There is considerable uncertainty around the current state and future developments of the COVID-19 crisis in Mozambique, both for health outcomes as well as economic and social outcomes. As in many sub-Saharan African (SSA) countries, measures such as imposed lockdowns are likely to be particularly challenging and even counterproductive in the face of fragile livelihoods.
It is important to ensure the population correctly understands, internalises, and adopts the best practices to prevent and limit contagion, while minimising impacts on economic activity. Pre-existing beliefs and mental models are likely to influence the way individuals perceive these recommendations (Kremer et al. 2019).
We claim that reaching a better understanding of the interplay between traditional beliefs and available information around COVID-19 will provide crucial insights to design policies with which the population is most likely to comply. Traditional medicine and spiritual healing are relevant and widespread in Mozambique. A survey of Pew Research Center (2010) in 19 SSA countries found that in Mozambique 32% of people believe in the evil eye; 26% believe in the protective power of shrines; and 24% report having visited a traditional healer.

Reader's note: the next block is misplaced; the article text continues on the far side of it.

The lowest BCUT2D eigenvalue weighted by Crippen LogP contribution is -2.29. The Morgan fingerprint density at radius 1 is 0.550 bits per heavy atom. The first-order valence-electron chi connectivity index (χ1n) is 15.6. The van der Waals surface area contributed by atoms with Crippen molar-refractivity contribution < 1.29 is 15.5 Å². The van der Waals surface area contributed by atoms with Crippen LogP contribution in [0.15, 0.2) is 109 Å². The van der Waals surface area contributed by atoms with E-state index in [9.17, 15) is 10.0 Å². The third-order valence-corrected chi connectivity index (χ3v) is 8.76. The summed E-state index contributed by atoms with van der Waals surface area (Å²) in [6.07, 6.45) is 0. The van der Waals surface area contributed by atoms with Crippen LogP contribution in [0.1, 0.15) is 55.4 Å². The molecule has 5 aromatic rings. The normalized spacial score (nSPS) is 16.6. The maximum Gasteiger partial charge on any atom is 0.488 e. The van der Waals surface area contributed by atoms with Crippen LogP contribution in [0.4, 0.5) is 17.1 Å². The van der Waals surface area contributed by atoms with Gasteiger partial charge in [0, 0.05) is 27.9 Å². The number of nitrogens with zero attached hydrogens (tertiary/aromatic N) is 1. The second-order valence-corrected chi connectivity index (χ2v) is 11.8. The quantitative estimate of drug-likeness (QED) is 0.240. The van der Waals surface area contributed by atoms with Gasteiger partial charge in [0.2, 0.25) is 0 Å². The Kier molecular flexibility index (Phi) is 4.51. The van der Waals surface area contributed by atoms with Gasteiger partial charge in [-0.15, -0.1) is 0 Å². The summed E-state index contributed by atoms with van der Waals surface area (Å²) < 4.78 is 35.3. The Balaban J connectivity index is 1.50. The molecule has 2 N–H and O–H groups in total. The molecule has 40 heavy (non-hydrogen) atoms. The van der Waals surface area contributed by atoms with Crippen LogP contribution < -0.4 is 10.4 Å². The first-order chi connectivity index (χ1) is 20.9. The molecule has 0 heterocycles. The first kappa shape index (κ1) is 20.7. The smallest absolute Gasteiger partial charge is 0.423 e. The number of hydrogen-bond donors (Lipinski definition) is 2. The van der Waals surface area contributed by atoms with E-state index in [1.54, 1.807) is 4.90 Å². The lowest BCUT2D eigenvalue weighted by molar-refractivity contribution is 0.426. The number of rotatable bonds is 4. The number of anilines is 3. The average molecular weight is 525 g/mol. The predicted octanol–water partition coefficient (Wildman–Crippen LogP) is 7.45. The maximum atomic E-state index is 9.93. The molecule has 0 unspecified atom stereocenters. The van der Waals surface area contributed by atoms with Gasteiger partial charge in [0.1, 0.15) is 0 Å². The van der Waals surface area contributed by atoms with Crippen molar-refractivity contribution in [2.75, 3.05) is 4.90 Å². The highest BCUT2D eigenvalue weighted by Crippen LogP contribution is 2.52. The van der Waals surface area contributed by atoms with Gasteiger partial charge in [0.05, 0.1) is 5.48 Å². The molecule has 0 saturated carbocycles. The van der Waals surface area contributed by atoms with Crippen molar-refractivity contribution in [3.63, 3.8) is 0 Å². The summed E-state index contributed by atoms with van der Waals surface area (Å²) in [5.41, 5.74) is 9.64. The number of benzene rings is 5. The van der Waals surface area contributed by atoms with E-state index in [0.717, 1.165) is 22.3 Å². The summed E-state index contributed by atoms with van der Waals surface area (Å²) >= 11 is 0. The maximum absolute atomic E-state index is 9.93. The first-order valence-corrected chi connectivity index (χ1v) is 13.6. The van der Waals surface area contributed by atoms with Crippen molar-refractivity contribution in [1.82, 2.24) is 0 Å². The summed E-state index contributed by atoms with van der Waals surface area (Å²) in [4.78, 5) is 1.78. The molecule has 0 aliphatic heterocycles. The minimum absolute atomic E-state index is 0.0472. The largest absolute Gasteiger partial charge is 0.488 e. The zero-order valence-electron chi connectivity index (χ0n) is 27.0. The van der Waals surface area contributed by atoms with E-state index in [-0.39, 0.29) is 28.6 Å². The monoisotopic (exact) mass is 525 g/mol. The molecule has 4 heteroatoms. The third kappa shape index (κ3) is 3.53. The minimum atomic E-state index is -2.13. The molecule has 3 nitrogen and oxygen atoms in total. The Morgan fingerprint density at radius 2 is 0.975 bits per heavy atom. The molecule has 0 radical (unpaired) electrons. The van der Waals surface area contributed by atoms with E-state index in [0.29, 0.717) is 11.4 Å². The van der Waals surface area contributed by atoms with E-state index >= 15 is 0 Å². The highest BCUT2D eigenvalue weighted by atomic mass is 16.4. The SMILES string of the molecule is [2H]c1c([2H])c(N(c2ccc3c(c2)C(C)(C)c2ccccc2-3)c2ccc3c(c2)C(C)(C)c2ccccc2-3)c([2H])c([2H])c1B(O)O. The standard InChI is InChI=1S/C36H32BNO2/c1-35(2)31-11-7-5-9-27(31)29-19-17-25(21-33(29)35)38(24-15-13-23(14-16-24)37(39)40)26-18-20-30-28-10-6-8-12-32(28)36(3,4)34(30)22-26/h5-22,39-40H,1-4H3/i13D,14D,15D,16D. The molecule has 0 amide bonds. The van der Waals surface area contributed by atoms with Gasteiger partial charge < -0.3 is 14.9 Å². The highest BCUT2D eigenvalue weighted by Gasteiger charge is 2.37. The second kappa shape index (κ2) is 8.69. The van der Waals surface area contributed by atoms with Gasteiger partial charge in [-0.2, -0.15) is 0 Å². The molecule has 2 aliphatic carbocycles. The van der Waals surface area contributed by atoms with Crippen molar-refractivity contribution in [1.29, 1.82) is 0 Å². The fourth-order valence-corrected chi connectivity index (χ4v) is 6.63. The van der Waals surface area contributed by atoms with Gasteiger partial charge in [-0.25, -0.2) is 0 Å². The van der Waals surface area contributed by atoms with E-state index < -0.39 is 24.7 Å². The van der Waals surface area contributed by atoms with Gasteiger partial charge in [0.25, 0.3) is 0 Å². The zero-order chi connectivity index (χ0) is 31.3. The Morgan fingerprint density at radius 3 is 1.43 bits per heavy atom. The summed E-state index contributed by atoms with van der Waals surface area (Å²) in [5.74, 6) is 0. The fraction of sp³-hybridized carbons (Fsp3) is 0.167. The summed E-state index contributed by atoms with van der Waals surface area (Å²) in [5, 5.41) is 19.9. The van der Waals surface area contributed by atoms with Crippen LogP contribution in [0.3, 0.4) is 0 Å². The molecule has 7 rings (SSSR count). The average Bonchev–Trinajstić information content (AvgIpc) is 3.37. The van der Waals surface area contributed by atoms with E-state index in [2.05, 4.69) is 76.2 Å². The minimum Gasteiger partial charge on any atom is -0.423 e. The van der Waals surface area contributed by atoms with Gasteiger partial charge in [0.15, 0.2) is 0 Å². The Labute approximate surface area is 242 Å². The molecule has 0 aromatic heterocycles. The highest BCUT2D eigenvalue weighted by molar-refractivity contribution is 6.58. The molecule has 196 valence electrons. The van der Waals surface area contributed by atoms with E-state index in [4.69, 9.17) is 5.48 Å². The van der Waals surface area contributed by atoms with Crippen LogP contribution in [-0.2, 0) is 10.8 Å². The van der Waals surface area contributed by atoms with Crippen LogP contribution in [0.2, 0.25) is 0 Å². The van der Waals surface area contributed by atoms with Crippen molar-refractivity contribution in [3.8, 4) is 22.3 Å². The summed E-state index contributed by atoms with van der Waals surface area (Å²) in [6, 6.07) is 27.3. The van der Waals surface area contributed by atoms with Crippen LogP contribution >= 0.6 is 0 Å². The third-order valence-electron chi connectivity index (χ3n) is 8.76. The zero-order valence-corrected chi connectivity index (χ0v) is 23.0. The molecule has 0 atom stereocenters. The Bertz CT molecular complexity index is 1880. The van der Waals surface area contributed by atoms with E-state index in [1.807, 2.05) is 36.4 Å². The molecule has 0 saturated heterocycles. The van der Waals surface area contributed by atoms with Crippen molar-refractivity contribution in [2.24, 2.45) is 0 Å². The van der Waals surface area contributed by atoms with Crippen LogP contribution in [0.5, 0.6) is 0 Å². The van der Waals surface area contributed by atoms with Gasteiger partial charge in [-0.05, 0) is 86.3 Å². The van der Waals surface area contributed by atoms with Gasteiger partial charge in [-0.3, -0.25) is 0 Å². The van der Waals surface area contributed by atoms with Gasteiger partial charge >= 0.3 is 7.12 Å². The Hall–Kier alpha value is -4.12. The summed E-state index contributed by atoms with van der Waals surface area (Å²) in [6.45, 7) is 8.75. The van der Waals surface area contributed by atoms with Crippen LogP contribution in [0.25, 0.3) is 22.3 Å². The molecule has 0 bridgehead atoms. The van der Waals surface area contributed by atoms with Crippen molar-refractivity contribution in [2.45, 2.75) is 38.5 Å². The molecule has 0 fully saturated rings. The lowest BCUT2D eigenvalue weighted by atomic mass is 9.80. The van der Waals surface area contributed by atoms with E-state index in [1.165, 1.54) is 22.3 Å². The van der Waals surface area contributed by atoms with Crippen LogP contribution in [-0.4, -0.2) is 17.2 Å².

This research will provide new evidence on how traditional beliefs influence the perception of the COVID-19 emergency and the adoption of recommended behaviours.